In a speech to US manufacturers released on June 20, US House Speaker Paul Ryan asserted that Congress and the Trump administration are moving “full speed ahead” to deliver fundamental tax reforms. These reforms, promised during the Republican presidential campaign, are due to be enforced by the end of 2017.
Plans to cut tax rates for individuals, small businesses and US corporations while investing heavily in infrastructure to boost jobs and spending were the cornerstones of US President Donald Trump’s 2016 presidential bid.
Some promises made on the campaign trail have proved contentious with voters, business leaders, or both
Pledging the biggest overhaul to taxes since the Reagan era, Trump’s campaign revolved around reinstating economic prosperity for ‘left behind’ Americans. Some of his promises were uncontroversial: for example, measures to simplify the US’ proliferous tax code by reducing the number of individual tax brackets from a confusing seven to a more manageable three were welcomed by many.
However, some promises made on the campaign trail – and in the months since winning – have proved contentious with voters, business leaders, or both. These include raising tax rates, cutting corporation tax from 35 percent to 15 percent, and taxing American companies on profits earned through products sold in the US, but made abroad.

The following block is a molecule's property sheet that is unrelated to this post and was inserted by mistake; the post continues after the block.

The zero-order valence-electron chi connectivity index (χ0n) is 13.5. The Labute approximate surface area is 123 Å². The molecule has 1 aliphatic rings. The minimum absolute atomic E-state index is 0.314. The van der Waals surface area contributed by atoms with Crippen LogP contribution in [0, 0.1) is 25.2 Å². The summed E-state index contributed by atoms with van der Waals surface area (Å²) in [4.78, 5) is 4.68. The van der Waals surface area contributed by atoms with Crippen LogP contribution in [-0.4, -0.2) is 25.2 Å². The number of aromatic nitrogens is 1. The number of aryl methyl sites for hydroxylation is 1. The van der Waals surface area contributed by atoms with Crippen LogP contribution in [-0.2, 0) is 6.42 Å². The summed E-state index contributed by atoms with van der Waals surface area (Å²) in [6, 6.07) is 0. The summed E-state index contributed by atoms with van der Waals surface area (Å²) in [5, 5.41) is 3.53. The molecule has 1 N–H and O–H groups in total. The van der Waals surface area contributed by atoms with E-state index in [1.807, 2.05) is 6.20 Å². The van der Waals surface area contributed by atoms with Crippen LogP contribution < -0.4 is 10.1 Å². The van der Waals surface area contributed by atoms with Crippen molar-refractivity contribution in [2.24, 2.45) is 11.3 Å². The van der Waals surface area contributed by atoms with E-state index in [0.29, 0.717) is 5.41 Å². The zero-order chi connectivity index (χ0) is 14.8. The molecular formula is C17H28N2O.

Republicans are under increasing pressure to make progress towards passing tax reforms in order to maintain their majority of the House of Representatives and the Senate in upcoming 2018 midterm elections. However, the party has struggled with infighting on other key Trump promises, such as the abolishment of Obamacare, suggesting that, despite the Republican majority, passing Trump’s tax reform will prove difficult.
With the hopes of unveiling the legislation by September, Ryan has been working with Senate Majority Leader Mitch McConnell, Treasury Secretary Steven Mnuchin and Chief Economic Advisor Gary Cohn to try and come to an agreement over the proposed tax reforms.
Ryan did not set out exactly which reforms he is determined to see implemented in his speech to US manufacturers, but he did assert that this is a key priority: “We are going to get this done in 2017… We cannot let this once-in-a-generation moment slip.”